The opinion of the court was delivered by: EMMET SULLIVAN, District Judge
This is an action to recover benefits allegedly due under a
pension plan, pursuant to the Employment Retirement Income
Security Act of 1974, 29 U.S.C. §§ 1001-1461 (ERISA). Pending
before the Court is defendant Metropolitan Life Insurance Company
and defendant Metropolitan Life Retirement Plan for United States
Employees' motion for summary judgment. Upon consideration of
defendants' motion, the opposition thereto and the reply in
support thereof, the relevant statutory and case law, and for the
reasons set forth below, the Court GRANTS defendants' Motion
for Summary Judgment.
As early as 1949, Metropolitan Life Insurance Company
("MetLife") provided a pension plan (the "Plan") for its
employees. Under the Plan, employees who had reached their thirty-fifth birthday and had worked for MetLife for at least
five years were eligible for benefits. The normal retirement age
was sixty-five for men and sixty for women. However, employees
were eligible for early retirement ten years before the normal
requirement, with the Company's approval, or five years before
the normal retirement date if they had contributed to the Plan
for at least fifteen years immediately preceding their departure
If an employee chose to terminate their employment with MetLife
before meeting the age and years of service requirements for
retirement under the Plan, they could either opt to receive a
one-time cash surrender value of their vested annuity or retain a
deferred vested annuity that began to mete out monthly payments
once the employee turned sixty five. On a discretionary basis,
the company would periodically award ad hoc increases to its
retirement benefits to account for cost of living adjustments and
changed conditions. MetLife provided one such ad hoc benefit
increase to its retirees in 1996. In a letter dated May 1996,
MetLife writes to "Retirees in the United States Who Retired
Prior to January 1, 1993":
I am pleased to announce that MetLife will increase
pension benefits for all retirees under the Company's
retirement plan prior to January 1, 1993 with at
least five years of MetLife service. Def. Ex. A23. In addition, in November 1992, MetLife notified
"retired MetLife Associates and Spouses" that the Company would
provide a special one-time pension payment to "all employees who
retired prior to January 1, 1988." Def. Ex. A22.
Plaintiff Robert Brubaker, a former employee of MetLife between
1953 and 1961, argues that he is entitled to both the 1996 ad
hoc increase and the 1992 one-time payment. Upon terminating his
employment with MetLife, Brubaker went to work for a MetLife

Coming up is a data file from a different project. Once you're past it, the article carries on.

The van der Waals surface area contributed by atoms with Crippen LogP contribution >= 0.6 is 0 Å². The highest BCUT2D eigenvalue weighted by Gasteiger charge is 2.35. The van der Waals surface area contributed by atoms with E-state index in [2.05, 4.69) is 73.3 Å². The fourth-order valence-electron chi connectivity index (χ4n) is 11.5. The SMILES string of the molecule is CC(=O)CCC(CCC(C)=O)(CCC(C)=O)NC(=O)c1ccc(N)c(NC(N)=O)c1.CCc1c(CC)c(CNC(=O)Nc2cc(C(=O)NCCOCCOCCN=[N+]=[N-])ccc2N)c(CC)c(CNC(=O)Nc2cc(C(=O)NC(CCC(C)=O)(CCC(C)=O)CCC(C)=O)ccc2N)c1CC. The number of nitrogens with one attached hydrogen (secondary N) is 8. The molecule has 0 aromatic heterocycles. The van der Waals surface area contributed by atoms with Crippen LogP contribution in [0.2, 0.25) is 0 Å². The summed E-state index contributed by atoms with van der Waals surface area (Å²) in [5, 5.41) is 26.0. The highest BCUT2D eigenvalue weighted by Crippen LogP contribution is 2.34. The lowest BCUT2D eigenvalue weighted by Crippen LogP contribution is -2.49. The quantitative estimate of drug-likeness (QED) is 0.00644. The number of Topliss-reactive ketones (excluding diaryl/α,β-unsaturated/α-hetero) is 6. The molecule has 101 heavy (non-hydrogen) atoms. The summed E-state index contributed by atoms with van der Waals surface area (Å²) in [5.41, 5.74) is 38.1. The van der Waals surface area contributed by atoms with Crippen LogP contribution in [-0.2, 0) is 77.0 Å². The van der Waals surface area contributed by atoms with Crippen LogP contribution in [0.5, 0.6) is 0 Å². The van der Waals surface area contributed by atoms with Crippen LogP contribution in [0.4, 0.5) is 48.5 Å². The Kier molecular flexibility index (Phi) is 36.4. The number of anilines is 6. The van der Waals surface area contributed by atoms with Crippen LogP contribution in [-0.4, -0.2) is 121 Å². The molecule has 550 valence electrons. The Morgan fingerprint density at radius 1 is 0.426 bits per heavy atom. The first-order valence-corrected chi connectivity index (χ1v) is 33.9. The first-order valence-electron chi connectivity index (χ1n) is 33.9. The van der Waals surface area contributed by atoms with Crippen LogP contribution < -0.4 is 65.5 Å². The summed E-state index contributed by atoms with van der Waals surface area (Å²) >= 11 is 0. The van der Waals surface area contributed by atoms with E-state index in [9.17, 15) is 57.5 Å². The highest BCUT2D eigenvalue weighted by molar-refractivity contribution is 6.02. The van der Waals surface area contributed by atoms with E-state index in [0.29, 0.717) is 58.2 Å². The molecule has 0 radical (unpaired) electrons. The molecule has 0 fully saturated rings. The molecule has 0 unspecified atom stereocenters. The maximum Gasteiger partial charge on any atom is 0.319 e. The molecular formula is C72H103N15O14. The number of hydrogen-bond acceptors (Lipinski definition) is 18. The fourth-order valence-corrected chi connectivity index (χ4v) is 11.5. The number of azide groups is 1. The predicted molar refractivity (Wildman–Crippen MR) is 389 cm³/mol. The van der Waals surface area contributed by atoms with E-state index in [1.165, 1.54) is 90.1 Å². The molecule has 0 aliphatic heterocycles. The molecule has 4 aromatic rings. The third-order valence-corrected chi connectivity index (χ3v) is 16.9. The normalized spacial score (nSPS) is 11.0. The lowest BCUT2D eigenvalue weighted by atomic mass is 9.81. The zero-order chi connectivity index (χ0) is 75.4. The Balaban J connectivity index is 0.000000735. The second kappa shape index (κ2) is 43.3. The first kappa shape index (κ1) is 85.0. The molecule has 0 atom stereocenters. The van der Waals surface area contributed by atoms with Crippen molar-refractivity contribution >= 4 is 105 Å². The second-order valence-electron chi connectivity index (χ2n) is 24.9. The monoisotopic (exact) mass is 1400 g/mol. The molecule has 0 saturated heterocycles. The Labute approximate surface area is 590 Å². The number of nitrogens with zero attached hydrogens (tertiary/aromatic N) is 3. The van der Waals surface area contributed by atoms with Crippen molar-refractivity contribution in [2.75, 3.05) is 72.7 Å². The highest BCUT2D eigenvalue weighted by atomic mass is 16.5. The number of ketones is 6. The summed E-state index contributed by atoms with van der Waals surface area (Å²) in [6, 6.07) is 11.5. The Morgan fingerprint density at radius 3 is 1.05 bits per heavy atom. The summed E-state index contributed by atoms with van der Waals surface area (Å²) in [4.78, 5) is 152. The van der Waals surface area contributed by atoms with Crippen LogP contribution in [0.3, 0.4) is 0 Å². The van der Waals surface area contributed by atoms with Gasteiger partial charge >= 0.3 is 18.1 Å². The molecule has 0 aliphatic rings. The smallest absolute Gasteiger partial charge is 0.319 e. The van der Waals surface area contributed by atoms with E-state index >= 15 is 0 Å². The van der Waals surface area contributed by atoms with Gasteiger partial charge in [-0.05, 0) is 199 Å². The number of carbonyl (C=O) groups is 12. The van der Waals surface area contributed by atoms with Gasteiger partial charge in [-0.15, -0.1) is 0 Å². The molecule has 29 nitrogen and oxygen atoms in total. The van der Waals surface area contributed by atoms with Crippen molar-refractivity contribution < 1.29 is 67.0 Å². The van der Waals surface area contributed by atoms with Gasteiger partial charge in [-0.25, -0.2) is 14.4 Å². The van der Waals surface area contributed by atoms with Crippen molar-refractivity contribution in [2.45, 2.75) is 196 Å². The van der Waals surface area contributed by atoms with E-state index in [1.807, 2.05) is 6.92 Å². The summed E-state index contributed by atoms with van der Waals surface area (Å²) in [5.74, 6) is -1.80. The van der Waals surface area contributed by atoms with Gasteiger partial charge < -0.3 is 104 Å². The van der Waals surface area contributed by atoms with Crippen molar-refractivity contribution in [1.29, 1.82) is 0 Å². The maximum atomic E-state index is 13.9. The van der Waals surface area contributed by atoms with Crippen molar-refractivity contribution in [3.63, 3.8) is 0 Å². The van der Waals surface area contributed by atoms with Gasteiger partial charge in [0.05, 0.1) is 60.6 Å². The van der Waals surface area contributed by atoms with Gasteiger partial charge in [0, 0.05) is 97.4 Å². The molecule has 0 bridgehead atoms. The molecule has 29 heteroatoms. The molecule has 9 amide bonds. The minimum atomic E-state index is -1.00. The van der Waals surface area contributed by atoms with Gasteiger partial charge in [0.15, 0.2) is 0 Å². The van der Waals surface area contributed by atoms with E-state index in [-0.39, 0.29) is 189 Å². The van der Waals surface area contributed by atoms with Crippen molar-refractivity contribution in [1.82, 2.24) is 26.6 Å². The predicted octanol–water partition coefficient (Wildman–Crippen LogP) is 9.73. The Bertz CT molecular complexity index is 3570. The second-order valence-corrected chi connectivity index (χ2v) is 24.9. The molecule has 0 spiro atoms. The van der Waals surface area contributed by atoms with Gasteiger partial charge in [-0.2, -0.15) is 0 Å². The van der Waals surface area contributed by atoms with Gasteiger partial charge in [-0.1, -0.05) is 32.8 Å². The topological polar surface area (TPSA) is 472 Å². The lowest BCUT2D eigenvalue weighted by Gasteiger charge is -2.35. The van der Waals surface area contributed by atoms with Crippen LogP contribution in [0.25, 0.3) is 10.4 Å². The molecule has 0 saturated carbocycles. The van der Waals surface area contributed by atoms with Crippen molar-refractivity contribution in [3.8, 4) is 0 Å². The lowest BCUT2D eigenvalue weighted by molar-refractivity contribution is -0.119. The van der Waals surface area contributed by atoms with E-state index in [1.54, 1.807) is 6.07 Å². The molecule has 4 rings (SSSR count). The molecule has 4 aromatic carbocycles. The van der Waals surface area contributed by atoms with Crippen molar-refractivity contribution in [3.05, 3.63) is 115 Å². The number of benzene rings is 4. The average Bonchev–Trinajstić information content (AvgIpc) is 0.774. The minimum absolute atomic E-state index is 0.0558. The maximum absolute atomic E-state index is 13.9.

competitor and indeed retired from that competitor after thirty
five years of service to that company. When Brubaker left
MetLife, he opted to retain a vested benefit as a deferred
In April 2000, Plaintiff Brubaker wrote to MetLife seeking the
1992 one-time pension payment and the 1996 ad hoc pension
increase. MetLife denied Brubaker's administrative claim on the
grounds that he was not considered a retiree based upon his
status as a deferred vested annuitant.
Plaintiff Margaret Hayes was added to this lawsuit in March
2001. As the widow of a former MetLife employee, she alleges that
her then-living husband was also entitled to the 1992 one-time
payment, even though he did not fulfill the normal requirements
of retirement when he terminated his employment with MetLife
after thirty years. Like Plaintiff Brubaker, Mr. Hayes chose to vest his benefits in a deferred annuity. Neither Mr.
Hayes nor Mrs. Hayes filed an administrative claim.
Plaintiffs claim that MetLife promised the benefits to its
retirees and, even though plaintiffs did not retire from MetLife,
because plaintiffs are nonetheless retired and because the Plan
itself does not define the terms "retiree", "retired employee" or
"retired," plaintiffs believe they qualify for the benefit
increases. Plaintiffs also argue that the Plan is an ambiguous
contract, which, read in light of extrinsic evidence, would lead
to the conclusion that deferred vested annuitants who are retired
are entitled to the one-time payment and the ad hoc increases
just as retirees who have met the formal retirement requirements
of the 1949 Plan.
Defendants now move for summary judgment on the grounds that
the parties have conducted discovery and plaintiffs cannot
establish any genuine issue of material fact in dispute.
Defendants argue that Plan documents, including a 1991 Summary
Plan Description, are clear that retired employees are only those
persons who have retired from MetLife with a currently payable
pension benefit under the Plan. Defendants thus maintain that
plaintiffs are not entitled to the benefit increases because, as
deferred vested annuitants, they are not considered retirees. II. DISCUSSION
Pending before this Court is a motion for summary judgment.
Summary judgment is granted pursuant to Fed.R.Civ.P. 56 only
when there are no genuine issues of material fact and the moving
party is entitled to judgment as a matter of law. See Celotex
Corp. v. Catrett, 477 U.S. 317, 322, 106 S. Ct. 2548 (1986).
When deciding a motion for summary judgment, the Court views the
evidence in the light most favorable to the nonmoving party,
according the benefit of all reasonable inferences to that party.
See Anderson v. Liberty Lobby, Inc., 477 U.S. 242, 255,
106 S. Ct. 2505 (1986). Thus, the Court will grant summary judgment only
if the ...